The dialogue between the expansive and the intimate is particularly present within the upper, private living spaces. The guest suite and 2nd bedroom which is located on the opposite side of the entrance foyer represent contrasting approaches to space. The guest suite located on the street elevation opens up to views of signal hill, extending the space into the landscape while the 2nd bedroom despite having an identical configuration is intimate and contained, living out to its own secret courtyard framed by verdant planters and a timber pergola which serves as sun control as well as a security measure.
Located over the living-dining area the master suite has an open plan arrangement. The bed nestles up to a plinth clad in marble and walnut veneer while the bath floats on a slightly elevated bed of marble. Massive sliding doors and windows bring the views into the bedroom. The soffit level inside which was restrained due to height restrictions also assists in containing the expansive space. Bookshelves and books support this homely sense of scale. The suite lives out to a deck on the NW elevation. Each of the sliding doors and shutters sit on separate racks meaning that they slide independently and can be stacked in all different possible configurations. The master suite also has a private outside shower court to the South-West from where the views of Table Mountain can be enjoyed.
The openings on the North-East and South-East are large to exploit the majestic views. To regulate heat ingress on these facades movable timber shutters which function as mechanisms for passive climate control were installed. The energy efficiency of the building achieved through the appropriate use of materials and techniques has ensured that no air-conditioning installation is required. The use of energy-efficient LED, fluorescent and low-voltage lighting throughout the house also cuts down on electricity usage significantly.
The solar installation at the Hofmeyr-Cohen Residence is responsible for all hot water intended for household use, under floor heating and the swimming pool. Solar collectors installed on the roof of the residence collect energy from the sun, which is then transferred to a water glycol mix. This energy (heat) is exchanged via internal heat exchangers to water which is stored in hot water storage cylinders. The flat plate glazed solar collectors which were used at the Hofmeyr-Cohen residence was chosen due to their high efficiency in the low operating temperature range, and is especially suitable for regions with high solar exposure and frost.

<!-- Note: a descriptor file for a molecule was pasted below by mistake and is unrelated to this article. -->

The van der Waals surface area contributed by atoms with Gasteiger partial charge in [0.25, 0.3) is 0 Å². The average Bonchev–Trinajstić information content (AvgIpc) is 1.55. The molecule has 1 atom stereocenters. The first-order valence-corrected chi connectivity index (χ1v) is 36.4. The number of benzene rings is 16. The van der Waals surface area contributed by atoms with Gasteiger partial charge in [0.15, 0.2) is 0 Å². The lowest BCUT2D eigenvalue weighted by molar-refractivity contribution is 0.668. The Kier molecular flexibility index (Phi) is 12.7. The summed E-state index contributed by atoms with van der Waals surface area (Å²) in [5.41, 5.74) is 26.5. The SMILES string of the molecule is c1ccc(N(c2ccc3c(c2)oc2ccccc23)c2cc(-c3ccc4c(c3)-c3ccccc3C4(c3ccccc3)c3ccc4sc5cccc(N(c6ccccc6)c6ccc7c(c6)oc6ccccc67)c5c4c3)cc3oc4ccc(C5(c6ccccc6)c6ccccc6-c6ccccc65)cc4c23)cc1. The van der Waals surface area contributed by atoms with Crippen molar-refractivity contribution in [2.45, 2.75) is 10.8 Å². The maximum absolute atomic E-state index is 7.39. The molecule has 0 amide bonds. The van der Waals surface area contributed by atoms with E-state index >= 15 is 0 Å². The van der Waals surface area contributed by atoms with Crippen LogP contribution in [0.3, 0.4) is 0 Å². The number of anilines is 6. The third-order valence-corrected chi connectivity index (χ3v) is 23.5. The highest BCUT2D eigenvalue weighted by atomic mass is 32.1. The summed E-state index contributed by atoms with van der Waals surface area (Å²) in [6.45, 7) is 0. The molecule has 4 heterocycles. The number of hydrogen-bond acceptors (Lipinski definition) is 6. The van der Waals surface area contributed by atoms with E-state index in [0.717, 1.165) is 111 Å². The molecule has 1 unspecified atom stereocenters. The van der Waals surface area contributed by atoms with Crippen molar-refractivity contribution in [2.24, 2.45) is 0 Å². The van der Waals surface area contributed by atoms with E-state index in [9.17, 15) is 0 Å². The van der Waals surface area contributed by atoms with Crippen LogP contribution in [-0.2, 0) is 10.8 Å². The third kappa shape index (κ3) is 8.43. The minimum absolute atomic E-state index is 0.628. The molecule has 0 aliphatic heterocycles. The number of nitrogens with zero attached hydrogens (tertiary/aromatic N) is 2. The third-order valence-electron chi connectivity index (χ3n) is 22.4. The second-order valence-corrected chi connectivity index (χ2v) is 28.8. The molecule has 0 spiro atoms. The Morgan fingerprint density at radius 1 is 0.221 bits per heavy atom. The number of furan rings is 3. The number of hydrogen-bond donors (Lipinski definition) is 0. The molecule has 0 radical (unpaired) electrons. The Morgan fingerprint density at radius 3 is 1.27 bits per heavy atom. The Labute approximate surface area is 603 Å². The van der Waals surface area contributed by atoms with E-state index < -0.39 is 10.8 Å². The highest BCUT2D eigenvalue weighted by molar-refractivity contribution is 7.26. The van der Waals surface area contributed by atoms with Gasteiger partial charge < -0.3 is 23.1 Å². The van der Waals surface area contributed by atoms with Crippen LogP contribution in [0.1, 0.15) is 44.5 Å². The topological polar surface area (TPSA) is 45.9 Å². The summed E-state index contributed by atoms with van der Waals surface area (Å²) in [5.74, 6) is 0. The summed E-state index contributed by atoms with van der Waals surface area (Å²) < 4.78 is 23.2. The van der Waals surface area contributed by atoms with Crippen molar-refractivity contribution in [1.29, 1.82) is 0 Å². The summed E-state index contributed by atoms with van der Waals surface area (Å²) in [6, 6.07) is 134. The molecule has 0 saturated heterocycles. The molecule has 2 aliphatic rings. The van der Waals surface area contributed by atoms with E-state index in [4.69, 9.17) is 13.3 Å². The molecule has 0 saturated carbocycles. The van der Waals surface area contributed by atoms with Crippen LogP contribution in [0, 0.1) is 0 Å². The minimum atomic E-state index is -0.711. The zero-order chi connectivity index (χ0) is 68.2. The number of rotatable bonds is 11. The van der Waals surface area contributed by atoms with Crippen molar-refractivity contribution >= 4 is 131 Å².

In a thermo siphoning system the heated water is transferred from the collector to the tank through convection. For this to work the storage tank needs to be installed higher than the solar collector otherwise natural convection cannot occur. At the Hofmeyr-Cohen residence it was necessary to consider the sightlines and views of neighbouring properties which meant that the tanks could not be accommodated on the roof where the collectors are. Instead the tank is located on the ground floor in a storage room behind the stairs, which means that a controller and pump was necessary to transfer the heated water to the tank. The pump and controller are both connected to the main power supply and have an average consumption of around (250-300 W/day).
The client, who was exceedingly involved throughout the process, played an essential role in the success of the project, with the interesting spatial qualities emerging from a three-fold exchange between the particulars of the residential typology, the continually evolving brief and the architects’ attitude towards the creation of form.